The following year of his brother’s suicide, Dickinson’s father remarried to a young woman twenty one years his junior. It is argued that perhaps besides Dickinson’s brother (or more so), Dickinson’s relationship to his stepmother is the greatest influence and subject of An Anniversary. His father’s marriage was a deep source of resentment for Dickinson, whose taboo Oedipal conflict with his father caused him much estrangement from society’s accept norms (TFAO).
The aged father (left within the trinity) waves a weak but admonishing or accusatory finger toward the viewer. In this moment, the viewer is immediately and uncomfortably placed within the disjunct narrative of the painting. Here, the viewer would seem to assume the role of Dickinson himself. It is clear Dickinson does not paint his father favorably nor does his father look back favorably upon the viewer—that is, Dickinson. Yet it is unclear whether the decrepit father truly sees the viewer; his eyes are barely open and given his appearance of extreme age, it is possible presbyopia has altogether claimed his sight. Like his unawareness to his son’s romantic feelings toward his wife, so too is he physically blind.
Indeed, only the young woman is startlingly aware of the viewer. Though the trinity of figures lies at the center of the painting, the young woman’s face (right within trinity) is most central to An Anniversary. With pursed lips, her Mona Lisa-esque expression makes it unclear of her feelings of the viewer. Yet as the viewer looks upon her, she gazes back with equal attentiveness. Amidst the chaos of dark images, the viewer’s gaze natural settles on her enigmatic face. Her face is calm, and as one gazes into her eyes, so too does the viewer become calm. Perhaps An Anniversary the depression Dickinson experienced at his father’s marriage to another woman or perhaps the depression experienced when he realized his love for his father’s new wife? Perhaps the painting depicts his father’s impending death or funeral?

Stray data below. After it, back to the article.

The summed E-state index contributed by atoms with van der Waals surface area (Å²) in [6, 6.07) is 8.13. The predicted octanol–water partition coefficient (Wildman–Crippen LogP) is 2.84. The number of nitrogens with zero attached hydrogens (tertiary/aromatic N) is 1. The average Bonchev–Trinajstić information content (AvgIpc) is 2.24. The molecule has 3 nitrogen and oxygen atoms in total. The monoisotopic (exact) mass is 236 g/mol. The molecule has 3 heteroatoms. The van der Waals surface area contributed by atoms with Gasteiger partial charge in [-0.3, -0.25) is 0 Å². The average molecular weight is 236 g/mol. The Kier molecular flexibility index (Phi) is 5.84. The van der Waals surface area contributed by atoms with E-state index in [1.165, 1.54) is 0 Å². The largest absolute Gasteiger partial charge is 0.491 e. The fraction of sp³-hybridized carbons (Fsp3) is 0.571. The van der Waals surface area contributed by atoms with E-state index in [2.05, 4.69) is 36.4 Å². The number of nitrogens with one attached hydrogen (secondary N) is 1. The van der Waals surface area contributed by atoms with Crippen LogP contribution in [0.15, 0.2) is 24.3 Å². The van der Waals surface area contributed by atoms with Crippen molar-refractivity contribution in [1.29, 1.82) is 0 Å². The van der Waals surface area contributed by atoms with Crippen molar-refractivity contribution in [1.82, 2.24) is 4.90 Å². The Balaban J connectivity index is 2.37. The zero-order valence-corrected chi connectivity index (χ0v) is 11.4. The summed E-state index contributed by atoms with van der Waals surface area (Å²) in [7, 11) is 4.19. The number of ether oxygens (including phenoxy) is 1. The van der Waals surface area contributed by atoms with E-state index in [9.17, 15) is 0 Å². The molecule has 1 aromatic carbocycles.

The profound depth of Dickinson’s personally dark life are seen and intensely felt in his work. Because of the viewer’s perspective and painted deliberate relationship with the figures of the painting, the viewer, in a sense, becomes Dickinson himself. The viewer sees and feels as Dickinson does.
Yet as much as these images seem to symbolize Dickinson’s life, they do not explain his life. Perhaps these symbols do not exist at all. Dickinson generally “avoided explanation except to describe procedures, technical problems, and formal concerns. Even when he mentioned the underlying subject or theme of the painting or identified, he acted mystified abut some of its particulars” (Ward, wiki). Yet in this, Dickinson frees the observer to experience the painting in terms of its mood and formal interplay and its suggestion of memories evoked by the title. The viewer need not experience the dark intensity and sadness of the painting merely as Dickinson’s feelings. The viewer feels the intensity and sadness as one’s own.
Holly Huey – St. John’s College student
Photo credit: Edwin Dickinson, (American, 1891-1978), An Anniversary, 1920-21, Oil on canvas
Collection of Albright-Knox Art Gallery, Buffalo, New York, Gift of Mr. and Mrs. Ansley W. Sawyer, 1927. © 1939 Estate of Edwin Dickinson. Photograph by Tom Loonan